The Trump administration has made it easier for fugitives, mentally ill to buy guns

The gun lobby is already seeing a return on its $30 million investment in Trump.

Handguns fill up a trash can for recycling in Los Angeles.CREDIT: AP Photo/Damian Dovarganes
Handguns fill up a trash can for recycling in Los Angeles.CREDIT: AP Photo/Damian Dovarganes

In the seven weeks since he took office, President Trump and his administration have already made it easier for people with outstanding arrest warrants and people with mental illness to legally buy guns.

In a move that went largely unnoticed, Trump signed a bill in the end of February loosening Obama-era restrictions on the sale of firearms to people with mental illness. And according to a report this week, the Department of Justice issued a memo last month saying it will make it easier for fugitives to buy guns in the state where they are wanted.

The first move was championed by the National Rifle Association, the single largest outside donor to Trump’s presidential campaign. While the NRA did not immediately respond to request for comment on the DOJ memo, the policy change seems to fit into the group’s goal of blocking fewer people from purchasing weapons.

“Today marks a new era for law-abiding gun owners.”

Both changes demonstrate how quickly the Trump administration is willing to act to dismantle federal gun laws.

“Today marks a new era for law-abiding gun owners, as we now have a president who respects and supports our right to keep and bear arms,” Chris W. Cox, director of the NRA’s political arm, said in a statement the day Trump signed the background check legislation.

The DOJ move was first reported by the Trace, which obtained a copy this week of the memo that lays out how the government will define who qualifies as a “fugitive from justice” when it comes to the possession of guns. Under the new rule, the FBI — the group that maintains the background check system — will only be allowed to block gun sales to people who have fled the state where their arrest warrant was issued.

Previously, the FBI and the Bureau of Alcohol, Tobacco, Firearms, and Explosives (ATF) disagreed on how to interpret the Brady Act of 1993. The FBI took it to mean that anyone with an outstanding warrant should be blocked from a gun sale, while the ATF interpreted the law to mean it should only block gun sales to anyone who has left the state of their warrant.

In the memo, the DOJ made it clear that it is siding with the ATF’s definition.

According to the Trace, “from November 1998 to February 2017, the FBI denied more than 175,000 sales because the would-be purchaser had an outstanding warrant — second only to the total barred by convictions for felonies or serious misdemeanors.” Only about a third of those applications would be rejected by ATF or under the new policy.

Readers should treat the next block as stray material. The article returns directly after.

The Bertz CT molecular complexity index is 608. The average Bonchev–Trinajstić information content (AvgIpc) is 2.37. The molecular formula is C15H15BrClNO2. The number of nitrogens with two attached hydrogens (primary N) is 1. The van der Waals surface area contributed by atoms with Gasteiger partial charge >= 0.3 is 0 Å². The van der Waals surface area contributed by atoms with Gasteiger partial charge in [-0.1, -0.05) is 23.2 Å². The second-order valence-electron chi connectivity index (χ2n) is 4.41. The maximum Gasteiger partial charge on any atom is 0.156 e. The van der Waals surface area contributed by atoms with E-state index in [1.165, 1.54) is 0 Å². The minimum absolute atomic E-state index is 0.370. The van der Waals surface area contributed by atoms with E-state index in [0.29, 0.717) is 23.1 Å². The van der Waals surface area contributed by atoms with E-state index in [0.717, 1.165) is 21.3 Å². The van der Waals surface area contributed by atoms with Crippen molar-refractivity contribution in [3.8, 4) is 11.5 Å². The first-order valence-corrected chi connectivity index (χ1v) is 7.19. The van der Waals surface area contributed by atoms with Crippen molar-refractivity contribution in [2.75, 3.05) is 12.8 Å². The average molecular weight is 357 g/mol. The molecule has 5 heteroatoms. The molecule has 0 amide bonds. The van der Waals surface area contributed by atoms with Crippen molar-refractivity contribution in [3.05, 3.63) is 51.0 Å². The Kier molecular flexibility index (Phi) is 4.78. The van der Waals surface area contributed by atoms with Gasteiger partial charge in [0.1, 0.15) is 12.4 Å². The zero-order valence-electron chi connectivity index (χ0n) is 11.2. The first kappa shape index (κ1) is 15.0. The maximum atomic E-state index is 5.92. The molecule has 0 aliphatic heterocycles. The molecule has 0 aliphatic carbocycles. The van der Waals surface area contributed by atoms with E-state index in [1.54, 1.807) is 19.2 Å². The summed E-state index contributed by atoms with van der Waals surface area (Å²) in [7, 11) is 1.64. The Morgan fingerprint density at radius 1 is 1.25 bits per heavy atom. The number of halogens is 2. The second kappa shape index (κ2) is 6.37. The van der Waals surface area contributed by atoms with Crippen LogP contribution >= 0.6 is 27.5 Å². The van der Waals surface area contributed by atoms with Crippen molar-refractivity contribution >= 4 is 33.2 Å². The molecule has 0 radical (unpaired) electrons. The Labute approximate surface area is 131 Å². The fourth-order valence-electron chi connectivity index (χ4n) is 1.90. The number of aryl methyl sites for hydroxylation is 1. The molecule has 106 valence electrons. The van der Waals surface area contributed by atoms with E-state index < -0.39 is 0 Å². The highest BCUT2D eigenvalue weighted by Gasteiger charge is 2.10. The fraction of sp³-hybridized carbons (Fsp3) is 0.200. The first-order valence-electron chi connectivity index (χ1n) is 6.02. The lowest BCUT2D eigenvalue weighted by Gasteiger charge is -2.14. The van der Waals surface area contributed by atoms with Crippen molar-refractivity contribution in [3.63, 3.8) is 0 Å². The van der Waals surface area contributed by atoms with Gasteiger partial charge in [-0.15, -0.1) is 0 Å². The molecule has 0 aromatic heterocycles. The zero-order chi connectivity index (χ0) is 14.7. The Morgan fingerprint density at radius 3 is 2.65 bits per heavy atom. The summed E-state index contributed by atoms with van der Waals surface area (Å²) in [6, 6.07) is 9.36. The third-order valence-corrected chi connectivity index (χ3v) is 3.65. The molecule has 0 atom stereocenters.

Shannon Watts, founder of Moms Demand Action, called the memo “a little-noticed policy change” that would “allow more dangerous people to get guns.”

Meanwhile, the legislation passed by both chambers of Congress and signed by Trump last month reverses a protection that the Obama administration predicted would have added about 75,000 names to the background check database because of a mental illness or a person’s inability to handle their own finances.

Watts told ThinkProgress that the same lawmakers who claim that gun violence is caused by mental illness and not guns have “turned around and made it easier for the mentally ill to get guns.”

In a statement to NBC, Everytown for Gun Safety President John Feinblatt also called the action “just the first item on the gun lobby’s wish list.”

The NRA, the nation’s largest gun lobby, contributed more than $30 million to Trump’s campaign, and Watts said that the group is “going to expect to see a return on their investment.”

Currently in Congress, a number of gun lobby-supported bills have been introduced and are pending votes. House Resolution 1181 would repeal a law blocking Veteran Administration beneficiaries from buying and possessing firearms when they’ve been found mentally incompetent. A separate bill would deregulate firearms silencers, which dampen the noise of gunshots, and another would allow for concealed carry reciprocity, or authorize people without permits or training to carry firearms across state lines.

“A lot of this legislation is stuff written by lawmakers beholden to the gun lobby and they’ve just been waiting for a Republican president to sign it,” Watts said.

Trump has invited NRA Executive Vice President Wayne LaPierre to the White House and has vowed to follow through with even more of the group’s demands, like eliminating gun-free zones.

“I am going to save your Second Amendment,” Trump declared in September. “The National Rifle Association has endorsed me, and they are great people. We are going to save your Second Amendment.”

While it’s too early to measure the effects Trump’s gun policies will have on safety, Watts warned that more relaxed gun laws always mean more deaths.

“If loose gun laws and more guns made us safer, we’d be the safest country in the world,” she said. “Instead, we have the highest rate of gun violence of any developed nation.”